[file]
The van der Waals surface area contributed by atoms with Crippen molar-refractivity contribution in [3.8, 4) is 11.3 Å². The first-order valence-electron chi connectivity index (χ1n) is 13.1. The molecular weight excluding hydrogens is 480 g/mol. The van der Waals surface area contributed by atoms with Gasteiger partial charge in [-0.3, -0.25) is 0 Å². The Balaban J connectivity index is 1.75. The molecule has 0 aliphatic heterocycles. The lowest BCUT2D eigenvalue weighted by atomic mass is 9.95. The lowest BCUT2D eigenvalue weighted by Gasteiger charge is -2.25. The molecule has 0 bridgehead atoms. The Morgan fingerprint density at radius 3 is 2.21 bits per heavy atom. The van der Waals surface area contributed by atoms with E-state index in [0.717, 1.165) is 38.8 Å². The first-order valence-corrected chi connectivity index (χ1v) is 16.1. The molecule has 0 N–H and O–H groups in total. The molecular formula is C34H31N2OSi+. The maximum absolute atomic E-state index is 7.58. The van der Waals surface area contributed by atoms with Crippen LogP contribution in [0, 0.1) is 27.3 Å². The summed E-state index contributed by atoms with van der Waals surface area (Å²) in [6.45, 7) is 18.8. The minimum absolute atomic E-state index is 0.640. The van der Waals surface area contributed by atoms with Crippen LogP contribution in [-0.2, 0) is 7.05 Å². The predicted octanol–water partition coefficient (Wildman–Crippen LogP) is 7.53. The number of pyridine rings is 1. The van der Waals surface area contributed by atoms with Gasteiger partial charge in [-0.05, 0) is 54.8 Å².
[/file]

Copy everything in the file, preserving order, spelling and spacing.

The van der Waals surface area contributed by atoms with Crippen molar-refractivity contribution in [3.8, 4) is 11.3 Å². The first-order valence-electron chi connectivity index (χ1n) is 13.1. The molecular weight excluding hydrogens is 480 g/mol. The van der Waals surface area contributed by atoms with Gasteiger partial charge in [-0.3, -0.25) is 0 Å². The Balaban J connectivity index is 1.75. The molecule has 0 aliphatic heterocycles. The lowest BCUT2D eigenvalue weighted by atomic mass is 9.95. The lowest BCUT2D eigenvalue weighted by Gasteiger charge is -2.25. The molecule has 0 bridgehead atoms. The Morgan fingerprint density at radius 3 is 2.21 bits per heavy atom. The van der Waals surface area contributed by atoms with E-state index in [0.717, 1.165) is 38.8 Å². The first-order valence-corrected chi connectivity index (χ1v) is 16.1. The molecule has 0 N–H and O–H groups in total. The molecular formula is C34H31N2OSi+. The maximum absolute atomic E-state index is 7.58. The van der Waals surface area contributed by atoms with Crippen LogP contribution in [0, 0.1) is 27.3 Å². The summed E-state index contributed by atoms with van der Waals surface area (Å²) in [6.45, 7) is 18.8. The minimum absolute atomic E-state index is 0.640. The van der Waals surface area contributed by atoms with Crippen LogP contribution in [-0.2, 0) is 7.05 Å². The predicted octanol–water partition coefficient (Wildman–Crippen LogP) is 7.53. The number of pyridine rings is 1. The van der Waals surface area contributed by atoms with Gasteiger partial charge in [-0.05, 0) is 54.8 Å².